After replacing the UM8663BF IC, the onboard floppy controller remains non-functional. However, in my case, the BIOS still shows A:\ as 1.44MB 3 1/4" floppy drive. Anyway, I am left wondering which component, IC, or connection is causing this problem. The worst case scenerio would be something wrong with the southbridge chipset, which communicates with the Super I/O (UM8663).
I remember when the floppy controller on this MB suddenly died. I had the system on 24/7 with a 5 month uptime. There was no obvious sign of trouble until an NT4 BSOD message appeared. After that, the floppy controller didn't work. This happened more than 5 years ago.
There is a workaround for this problem, it is to use an ISA I/O card, preferably one with the same UM8663 Super I/O chips. On the ISA I/O card, I disable all features except for the floppy controller (via jumpers). In the motherboard's BIOS, it is important to leave the onboard FDC set to enabled and A:\ to 1.44 MB, 3 1/4" drive, and to ensure floppy seek at boot is disabled. Then connect your floppy drive to the ISA card's floppy header. It should work fine. It is still ugly to have to use an extra ISA card for this though. I would prefer to find the source of the problem.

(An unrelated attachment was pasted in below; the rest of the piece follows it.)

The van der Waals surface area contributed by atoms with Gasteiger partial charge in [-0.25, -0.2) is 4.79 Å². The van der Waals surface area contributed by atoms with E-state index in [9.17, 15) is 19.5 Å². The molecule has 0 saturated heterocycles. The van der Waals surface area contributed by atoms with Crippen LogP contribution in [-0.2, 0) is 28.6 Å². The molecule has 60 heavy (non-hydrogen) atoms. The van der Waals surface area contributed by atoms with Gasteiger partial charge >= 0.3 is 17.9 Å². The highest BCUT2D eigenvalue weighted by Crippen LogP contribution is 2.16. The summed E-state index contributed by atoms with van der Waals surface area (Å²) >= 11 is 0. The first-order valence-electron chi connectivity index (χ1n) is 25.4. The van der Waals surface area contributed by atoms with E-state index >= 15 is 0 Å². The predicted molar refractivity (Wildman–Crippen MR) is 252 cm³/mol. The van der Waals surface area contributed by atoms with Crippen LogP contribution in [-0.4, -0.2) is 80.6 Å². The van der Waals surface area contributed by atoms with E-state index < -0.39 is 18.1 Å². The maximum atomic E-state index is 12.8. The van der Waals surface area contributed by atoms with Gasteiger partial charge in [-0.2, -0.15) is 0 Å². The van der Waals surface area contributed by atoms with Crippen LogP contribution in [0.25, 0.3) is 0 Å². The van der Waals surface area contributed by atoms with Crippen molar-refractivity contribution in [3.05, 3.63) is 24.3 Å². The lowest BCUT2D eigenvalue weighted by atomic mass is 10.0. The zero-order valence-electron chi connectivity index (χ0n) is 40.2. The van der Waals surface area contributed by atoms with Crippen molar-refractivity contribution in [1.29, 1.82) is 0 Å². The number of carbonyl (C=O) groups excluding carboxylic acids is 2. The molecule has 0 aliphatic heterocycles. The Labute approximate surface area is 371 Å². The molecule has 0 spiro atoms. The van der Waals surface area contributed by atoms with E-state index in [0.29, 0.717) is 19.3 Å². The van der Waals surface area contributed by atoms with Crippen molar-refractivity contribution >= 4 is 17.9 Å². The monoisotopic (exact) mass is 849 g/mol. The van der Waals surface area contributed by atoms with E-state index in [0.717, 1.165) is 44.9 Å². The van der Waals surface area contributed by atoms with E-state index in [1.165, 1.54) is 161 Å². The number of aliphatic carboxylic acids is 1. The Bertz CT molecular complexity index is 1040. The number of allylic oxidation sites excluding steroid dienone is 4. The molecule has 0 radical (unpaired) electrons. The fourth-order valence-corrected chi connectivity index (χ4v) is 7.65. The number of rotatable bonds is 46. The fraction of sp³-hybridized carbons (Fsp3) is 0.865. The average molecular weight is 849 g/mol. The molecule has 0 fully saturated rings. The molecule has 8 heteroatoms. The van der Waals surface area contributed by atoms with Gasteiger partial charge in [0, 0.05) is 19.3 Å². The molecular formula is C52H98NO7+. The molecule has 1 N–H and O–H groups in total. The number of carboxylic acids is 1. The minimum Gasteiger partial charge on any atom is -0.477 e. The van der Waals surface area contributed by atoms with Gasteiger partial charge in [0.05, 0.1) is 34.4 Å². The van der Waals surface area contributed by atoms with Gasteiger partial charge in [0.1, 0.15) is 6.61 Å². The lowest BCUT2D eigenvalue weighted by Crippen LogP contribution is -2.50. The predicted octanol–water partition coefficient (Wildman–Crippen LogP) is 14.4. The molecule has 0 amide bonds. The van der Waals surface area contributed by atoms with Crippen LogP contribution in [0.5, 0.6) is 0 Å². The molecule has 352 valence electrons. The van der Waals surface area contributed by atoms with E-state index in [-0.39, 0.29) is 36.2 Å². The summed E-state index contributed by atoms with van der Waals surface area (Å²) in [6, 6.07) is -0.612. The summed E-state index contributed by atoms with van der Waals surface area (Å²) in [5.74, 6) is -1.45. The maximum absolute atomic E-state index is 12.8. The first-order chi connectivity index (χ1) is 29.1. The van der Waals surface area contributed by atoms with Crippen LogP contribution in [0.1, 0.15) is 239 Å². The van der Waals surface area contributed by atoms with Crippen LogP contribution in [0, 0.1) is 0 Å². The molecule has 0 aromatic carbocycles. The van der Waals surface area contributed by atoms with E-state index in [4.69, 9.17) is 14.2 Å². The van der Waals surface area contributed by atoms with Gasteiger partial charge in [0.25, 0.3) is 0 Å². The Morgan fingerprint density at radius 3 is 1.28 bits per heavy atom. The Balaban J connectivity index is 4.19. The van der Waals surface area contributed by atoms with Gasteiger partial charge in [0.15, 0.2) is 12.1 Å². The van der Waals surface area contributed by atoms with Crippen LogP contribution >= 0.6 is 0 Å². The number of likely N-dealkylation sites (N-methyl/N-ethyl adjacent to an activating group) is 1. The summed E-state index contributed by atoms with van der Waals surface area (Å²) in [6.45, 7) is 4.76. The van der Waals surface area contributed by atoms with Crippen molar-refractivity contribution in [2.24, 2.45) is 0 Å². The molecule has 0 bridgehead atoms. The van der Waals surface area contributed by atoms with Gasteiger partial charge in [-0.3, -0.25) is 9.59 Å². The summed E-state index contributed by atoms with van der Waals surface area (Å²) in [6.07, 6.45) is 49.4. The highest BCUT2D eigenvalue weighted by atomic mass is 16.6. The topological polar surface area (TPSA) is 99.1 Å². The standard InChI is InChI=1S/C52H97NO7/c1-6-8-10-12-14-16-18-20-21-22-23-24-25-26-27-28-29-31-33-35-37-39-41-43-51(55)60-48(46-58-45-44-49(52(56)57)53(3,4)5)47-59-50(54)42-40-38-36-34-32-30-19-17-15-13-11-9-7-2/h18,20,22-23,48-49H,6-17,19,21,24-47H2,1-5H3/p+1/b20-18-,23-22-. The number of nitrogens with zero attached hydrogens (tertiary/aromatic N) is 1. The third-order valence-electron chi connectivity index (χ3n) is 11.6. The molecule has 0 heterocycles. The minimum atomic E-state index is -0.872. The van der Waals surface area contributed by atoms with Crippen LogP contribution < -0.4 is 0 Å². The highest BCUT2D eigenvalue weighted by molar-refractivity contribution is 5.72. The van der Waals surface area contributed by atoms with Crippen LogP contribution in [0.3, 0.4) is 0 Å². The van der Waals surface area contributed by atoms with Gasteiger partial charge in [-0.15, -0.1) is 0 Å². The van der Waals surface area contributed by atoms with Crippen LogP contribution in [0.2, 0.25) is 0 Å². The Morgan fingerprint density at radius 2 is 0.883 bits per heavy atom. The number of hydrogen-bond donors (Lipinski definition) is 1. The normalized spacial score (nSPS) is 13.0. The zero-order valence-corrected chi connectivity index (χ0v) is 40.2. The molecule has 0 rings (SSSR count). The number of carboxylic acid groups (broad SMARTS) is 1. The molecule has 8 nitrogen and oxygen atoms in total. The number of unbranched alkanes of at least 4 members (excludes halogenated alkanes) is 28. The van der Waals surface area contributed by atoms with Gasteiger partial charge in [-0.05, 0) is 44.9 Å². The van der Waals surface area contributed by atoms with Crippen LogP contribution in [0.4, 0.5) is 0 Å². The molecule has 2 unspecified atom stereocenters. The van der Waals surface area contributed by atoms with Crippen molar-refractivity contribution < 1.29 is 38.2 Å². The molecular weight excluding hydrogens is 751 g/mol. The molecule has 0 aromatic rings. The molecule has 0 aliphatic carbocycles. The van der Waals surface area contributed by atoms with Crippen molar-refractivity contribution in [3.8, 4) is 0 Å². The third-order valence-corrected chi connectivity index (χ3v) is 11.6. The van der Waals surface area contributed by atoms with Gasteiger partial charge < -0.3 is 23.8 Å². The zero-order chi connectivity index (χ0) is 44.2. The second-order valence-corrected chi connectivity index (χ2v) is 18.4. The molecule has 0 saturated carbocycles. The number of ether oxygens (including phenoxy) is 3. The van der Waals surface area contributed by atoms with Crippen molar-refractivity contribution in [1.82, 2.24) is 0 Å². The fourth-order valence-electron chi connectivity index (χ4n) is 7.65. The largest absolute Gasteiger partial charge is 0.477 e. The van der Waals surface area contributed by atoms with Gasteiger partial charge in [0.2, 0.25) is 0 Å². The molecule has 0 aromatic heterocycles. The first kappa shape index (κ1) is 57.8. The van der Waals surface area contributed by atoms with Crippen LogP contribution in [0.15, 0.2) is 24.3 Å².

I have some 4DPS motherboards which also cannot read from the floppy drive via the onboard floppy controller. I have spare Winbond Super I/O chips for these boards, but I am afraid that replacing them might be fruitless inlight of my recent findings. Anyone have any ideas where to start tackling this problem?